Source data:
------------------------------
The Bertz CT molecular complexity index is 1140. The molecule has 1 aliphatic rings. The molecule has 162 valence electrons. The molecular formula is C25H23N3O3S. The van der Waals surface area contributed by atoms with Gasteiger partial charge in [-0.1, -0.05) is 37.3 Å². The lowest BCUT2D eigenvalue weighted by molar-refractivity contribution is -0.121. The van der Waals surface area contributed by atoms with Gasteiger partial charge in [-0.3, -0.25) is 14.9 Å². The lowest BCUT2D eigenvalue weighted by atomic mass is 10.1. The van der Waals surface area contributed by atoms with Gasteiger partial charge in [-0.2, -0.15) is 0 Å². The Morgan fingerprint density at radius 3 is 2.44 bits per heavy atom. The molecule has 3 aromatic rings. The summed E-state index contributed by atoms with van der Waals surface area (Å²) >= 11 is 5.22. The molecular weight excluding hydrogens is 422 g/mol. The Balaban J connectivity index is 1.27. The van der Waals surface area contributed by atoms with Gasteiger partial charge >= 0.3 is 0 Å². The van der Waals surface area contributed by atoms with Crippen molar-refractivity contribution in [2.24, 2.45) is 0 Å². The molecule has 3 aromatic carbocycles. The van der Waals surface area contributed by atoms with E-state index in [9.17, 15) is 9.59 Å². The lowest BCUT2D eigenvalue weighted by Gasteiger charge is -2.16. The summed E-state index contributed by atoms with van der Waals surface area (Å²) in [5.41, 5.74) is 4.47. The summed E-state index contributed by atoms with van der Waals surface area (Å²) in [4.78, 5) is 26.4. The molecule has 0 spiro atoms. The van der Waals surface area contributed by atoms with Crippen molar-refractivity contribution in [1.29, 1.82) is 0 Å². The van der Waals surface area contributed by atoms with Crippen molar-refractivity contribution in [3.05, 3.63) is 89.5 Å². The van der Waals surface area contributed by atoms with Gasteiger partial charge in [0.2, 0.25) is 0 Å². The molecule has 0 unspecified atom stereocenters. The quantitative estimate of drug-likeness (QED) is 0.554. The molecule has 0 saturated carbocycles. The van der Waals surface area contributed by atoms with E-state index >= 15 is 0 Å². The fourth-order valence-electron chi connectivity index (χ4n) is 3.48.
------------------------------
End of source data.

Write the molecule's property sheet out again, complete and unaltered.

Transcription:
The Bertz CT molecular complexity index is 1140. The molecule has 1 aliphatic rings. The molecule has 162 valence electrons. The molecular formula is C25H23N3O3S. The van der Waals surface area contributed by atoms with Gasteiger partial charge in [-0.1, -0.05) is 37.3 Å². The lowest BCUT2D eigenvalue weighted by molar-refractivity contribution is -0.121. The van der Waals surface area contributed by atoms with Gasteiger partial charge in [-0.3, -0.25) is 14.9 Å². The lowest BCUT2D eigenvalue weighted by atomic mass is 10.1. The van der Waals surface area contributed by atoms with Gasteiger partial charge in [-0.2, -0.15) is 0 Å². The Morgan fingerprint density at radius 3 is 2.44 bits per heavy atom. The molecule has 3 aromatic rings. The summed E-state index contributed by atoms with van der Waals surface area (Å²) >= 11 is 5.22. The molecular weight excluding hydrogens is 422 g/mol. The Balaban J connectivity index is 1.27. The van der Waals surface area contributed by atoms with Gasteiger partial charge >= 0.3 is 0 Å². The van der Waals surface area contributed by atoms with Crippen molar-refractivity contribution in [2.24, 2.45) is 0 Å². The molecule has 3 aromatic carbocycles. The van der Waals surface area contributed by atoms with E-state index in [9.17, 15) is 9.59 Å². The lowest BCUT2D eigenvalue weighted by Gasteiger charge is -2.16. The summed E-state index contributed by atoms with van der Waals surface area (Å²) in [5.41, 5.74) is 4.47. The summed E-state index contributed by atoms with van der Waals surface area (Å²) in [4.78, 5) is 26.4. The molecule has 0 spiro atoms. The van der Waals surface area contributed by atoms with Crippen molar-refractivity contribution in [1.29, 1.82) is 0 Å². The van der Waals surface area contributed by atoms with Crippen molar-refractivity contribution in [3.05, 3.63) is 89.5 Å². The van der Waals surface area contributed by atoms with Gasteiger partial charge in [0.2, 0.25) is 0 Å². The molecule has 0 unspecified atom stereocenters. The quantitative estimate of drug-likeness (QED) is 0.554. The molecule has 0 saturated carbocycles. The van der Waals surface area contributed by atoms with E-state index >= 15 is 0 Å². The fourth-order valence-electron chi connectivity index (χ4n) is 3.48.